This morning, I was quite surprised to find that the proto-beverage had escaped from the captivity of it’s bottle, forcing mango pulp up through the airlock and out onto the table by the sheer force of it’s expanding gases. It turns out that mangoes actually have quite a high sugar content, and the yeast in the bottle is having a bit of a party. I looked at my chopping board (which has pictures of various fruits and vegetables and suggestions on how to prepare and serve them). For mangoes, it reads: “Mango [sic] have a juicy, pale, orange flesh, which is full of flavour. Sliced lengthways and served in a fruit salad, puréed for ice creams and mousses, used in chutneys, veg curries, tarts, and pies.” Does it say anywhere, “Warning: may ferment explosively, spewing mango pulp across your surfaces?” Does it buggery.

The mangohol escapes from the bottle.

Mangohol spreading itself around.

So violent was the push of the excited fungi, they even managed to compress whole chunks of mango through the airlock, where they became lodged. I’ve no idea how – if it’s at all possible – I will get them out, but I’ll be using one of the larger-style airlocks for the rest of the brewing process.

Blocked airlock

Of course, it doesn’t take a physicist – even one who’s not been caught in the explosion of an immersion heater (whoever that might have been) – to tell you that the expansion of gasses in an enclosed space is a bad thing. In fact, what biologists might call an “uncontrolled yeast reaction in a sealed container” has another, more brutal, name amongst chemists and physicists. The name they use for it is “bomb.”

Thankfully I noticed the problem before the pressure became sufficient to detonate my (glass!) demijohn, and I had the sense to remove the cork and airlock from the neck of the bottle. No prizes for guessing what happened: suddenly, I found my face, my hands, my body, the room – pretty much everything, actually – showered with partially-fermented mango juice and pulp. It’s not nice stuff to be shot in the eye with. That said, it smells fantastic.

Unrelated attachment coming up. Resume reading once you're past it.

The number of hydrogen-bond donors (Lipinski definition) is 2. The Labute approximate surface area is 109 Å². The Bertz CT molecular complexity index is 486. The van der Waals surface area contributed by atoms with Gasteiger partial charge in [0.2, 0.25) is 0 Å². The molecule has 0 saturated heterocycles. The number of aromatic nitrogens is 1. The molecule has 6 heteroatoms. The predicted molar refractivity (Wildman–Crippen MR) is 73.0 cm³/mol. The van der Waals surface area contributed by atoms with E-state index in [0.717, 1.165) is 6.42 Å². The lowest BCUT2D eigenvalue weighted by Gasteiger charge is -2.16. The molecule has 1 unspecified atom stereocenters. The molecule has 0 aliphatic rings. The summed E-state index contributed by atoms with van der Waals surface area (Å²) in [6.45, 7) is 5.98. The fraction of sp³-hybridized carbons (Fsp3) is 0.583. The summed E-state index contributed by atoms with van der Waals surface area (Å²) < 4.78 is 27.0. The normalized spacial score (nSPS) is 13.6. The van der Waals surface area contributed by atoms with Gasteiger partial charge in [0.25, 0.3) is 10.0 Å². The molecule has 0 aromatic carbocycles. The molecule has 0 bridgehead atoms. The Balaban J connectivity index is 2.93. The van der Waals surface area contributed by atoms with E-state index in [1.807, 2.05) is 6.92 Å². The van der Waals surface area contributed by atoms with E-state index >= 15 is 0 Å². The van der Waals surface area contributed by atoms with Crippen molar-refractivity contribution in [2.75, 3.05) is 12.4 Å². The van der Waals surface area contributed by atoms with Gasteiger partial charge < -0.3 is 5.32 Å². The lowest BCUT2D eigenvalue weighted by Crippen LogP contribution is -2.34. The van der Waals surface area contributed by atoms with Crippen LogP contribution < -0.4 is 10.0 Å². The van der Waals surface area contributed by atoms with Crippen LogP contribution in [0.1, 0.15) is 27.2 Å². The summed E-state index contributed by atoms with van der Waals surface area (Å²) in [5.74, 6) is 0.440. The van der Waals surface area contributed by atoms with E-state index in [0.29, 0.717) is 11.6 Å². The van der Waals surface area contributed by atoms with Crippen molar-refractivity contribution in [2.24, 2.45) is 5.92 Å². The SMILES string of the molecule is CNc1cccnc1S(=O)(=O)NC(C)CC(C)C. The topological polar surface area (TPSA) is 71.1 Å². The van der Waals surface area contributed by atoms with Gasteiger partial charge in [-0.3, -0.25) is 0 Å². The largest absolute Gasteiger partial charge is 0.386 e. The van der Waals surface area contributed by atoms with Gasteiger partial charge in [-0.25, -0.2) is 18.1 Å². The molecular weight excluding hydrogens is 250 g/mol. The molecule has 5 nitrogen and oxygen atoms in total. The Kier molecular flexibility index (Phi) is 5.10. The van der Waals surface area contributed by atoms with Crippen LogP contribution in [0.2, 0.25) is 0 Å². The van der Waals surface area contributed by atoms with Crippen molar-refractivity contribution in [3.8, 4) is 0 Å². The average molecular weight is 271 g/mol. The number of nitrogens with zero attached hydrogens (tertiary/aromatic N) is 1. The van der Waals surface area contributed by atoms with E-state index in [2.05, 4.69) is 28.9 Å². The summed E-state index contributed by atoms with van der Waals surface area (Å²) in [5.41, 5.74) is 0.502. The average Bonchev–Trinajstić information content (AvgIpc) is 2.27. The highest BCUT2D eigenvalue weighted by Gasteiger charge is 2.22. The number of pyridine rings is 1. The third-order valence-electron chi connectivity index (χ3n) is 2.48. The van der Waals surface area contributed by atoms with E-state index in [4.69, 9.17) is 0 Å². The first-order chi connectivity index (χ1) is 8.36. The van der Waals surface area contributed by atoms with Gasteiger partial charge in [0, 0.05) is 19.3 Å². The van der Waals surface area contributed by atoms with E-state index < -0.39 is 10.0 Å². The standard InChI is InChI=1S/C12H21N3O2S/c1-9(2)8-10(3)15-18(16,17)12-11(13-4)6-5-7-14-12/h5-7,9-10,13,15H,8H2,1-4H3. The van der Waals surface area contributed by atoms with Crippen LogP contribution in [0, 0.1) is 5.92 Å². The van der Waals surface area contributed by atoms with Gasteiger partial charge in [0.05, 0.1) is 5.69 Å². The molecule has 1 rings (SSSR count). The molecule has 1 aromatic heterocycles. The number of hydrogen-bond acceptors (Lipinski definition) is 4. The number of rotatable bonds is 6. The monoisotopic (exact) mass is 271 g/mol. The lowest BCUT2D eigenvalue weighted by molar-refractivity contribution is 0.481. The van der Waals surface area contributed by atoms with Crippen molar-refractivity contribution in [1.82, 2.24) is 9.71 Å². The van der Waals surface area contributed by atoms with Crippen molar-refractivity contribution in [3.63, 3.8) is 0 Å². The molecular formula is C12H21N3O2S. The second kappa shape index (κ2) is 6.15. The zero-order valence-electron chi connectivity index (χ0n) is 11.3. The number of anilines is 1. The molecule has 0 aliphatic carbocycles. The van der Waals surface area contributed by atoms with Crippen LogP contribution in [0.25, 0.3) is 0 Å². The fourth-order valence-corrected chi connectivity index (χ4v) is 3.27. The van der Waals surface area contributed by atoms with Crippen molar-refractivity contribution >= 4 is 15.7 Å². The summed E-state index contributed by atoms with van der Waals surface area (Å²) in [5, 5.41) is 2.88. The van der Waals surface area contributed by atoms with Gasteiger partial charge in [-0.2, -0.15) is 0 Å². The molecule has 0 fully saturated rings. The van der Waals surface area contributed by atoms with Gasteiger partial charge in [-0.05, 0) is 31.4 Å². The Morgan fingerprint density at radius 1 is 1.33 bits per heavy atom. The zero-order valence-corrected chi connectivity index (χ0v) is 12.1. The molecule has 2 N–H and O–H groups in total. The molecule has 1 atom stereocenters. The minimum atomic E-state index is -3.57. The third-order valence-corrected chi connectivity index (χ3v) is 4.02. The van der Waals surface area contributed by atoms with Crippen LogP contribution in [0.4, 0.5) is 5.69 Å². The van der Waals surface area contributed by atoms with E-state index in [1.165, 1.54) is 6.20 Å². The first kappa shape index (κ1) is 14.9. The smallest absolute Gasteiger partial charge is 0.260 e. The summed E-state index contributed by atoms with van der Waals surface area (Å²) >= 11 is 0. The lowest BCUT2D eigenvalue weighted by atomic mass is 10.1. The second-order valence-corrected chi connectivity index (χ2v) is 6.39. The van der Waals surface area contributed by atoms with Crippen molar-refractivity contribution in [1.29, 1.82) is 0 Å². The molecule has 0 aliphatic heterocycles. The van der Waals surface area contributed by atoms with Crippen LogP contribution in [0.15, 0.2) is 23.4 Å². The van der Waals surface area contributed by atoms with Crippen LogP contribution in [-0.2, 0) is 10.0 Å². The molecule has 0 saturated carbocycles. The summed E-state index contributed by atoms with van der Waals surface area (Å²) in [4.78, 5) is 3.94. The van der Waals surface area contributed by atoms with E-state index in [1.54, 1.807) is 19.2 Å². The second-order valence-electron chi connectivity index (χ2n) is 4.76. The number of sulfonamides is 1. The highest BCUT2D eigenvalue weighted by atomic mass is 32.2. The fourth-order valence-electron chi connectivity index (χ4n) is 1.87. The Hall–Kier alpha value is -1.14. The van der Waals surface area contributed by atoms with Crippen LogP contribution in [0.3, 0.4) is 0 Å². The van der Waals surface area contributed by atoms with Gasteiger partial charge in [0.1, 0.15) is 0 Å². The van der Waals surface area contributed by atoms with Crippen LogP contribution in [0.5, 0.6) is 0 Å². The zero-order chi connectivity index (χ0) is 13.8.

The majority of the drink remained in the bottle, and it’ll be continuing to ferment for a couple of weeks, yet (although I’ll be keeping a closer eye on it’s airlock). I’d never had guessed mangoes were so sugary, but this is really volatile stuff: having already diffused it the first time around I took a short video clip of it bubbling out (observe in the video how it “spurts out” if I hold my hand over the top of the bottle for a few seconds, and how much of the bottle is “froth” generated by the yeast):

× × ×

Geek Night Tonight

Now our few “odd weeks” are done, Geek Night is returning to Friday nights. See you tonight from 7pm for board games!

If you don’t know why I’m writing this here, then that’s probably for the best: Eat my ticklish surfboard. There. I said it.

How To Repair A Nintendo GameCube

For the last few months, Claire and my GameCube has been broken. It broke at one point, which I attributed to the drive motor being jammed up with dust and hair and crap, so I opened the lid and wiggled a knife-blade around inside it for awhile, which seemed to fix it… but a couple of weeks later, it was dead again. I decided to have another look into this, yesterday, and a little bit of research online revealed that the problem was probably that the strength of the laser had degraded, rendering it unable to read any discs. This is, apparently, one of the most common causes of death for the GameCube (and I’ve seen a good number of ‘cubes go on eBay which would appear to have exactly this problem). Thankfully, there’s a really well-written guide on lens calibration for the gamecube, which helped a lot. However, the thing that’s lacking online is a photographic guide: so, as part of this ‘blog entry, I’ve written one.

Usual disclaimer: following this guide will void your warranty. Plus, if you do it the way I did it, you risk electrocution, exposure to laser radiation, and worse yet, you may break your GameCube beyond repair.

I recommend that you read the guide to lens calibration for the gamecube – it’s far more in-depth than this blog entry. However, this blog entry has prettier pictures.


  • GameCube fails to load games – it claims that the disc is missing or unreadable, and will only load up as far as the “configuration cube” screen with the funky ambient noises.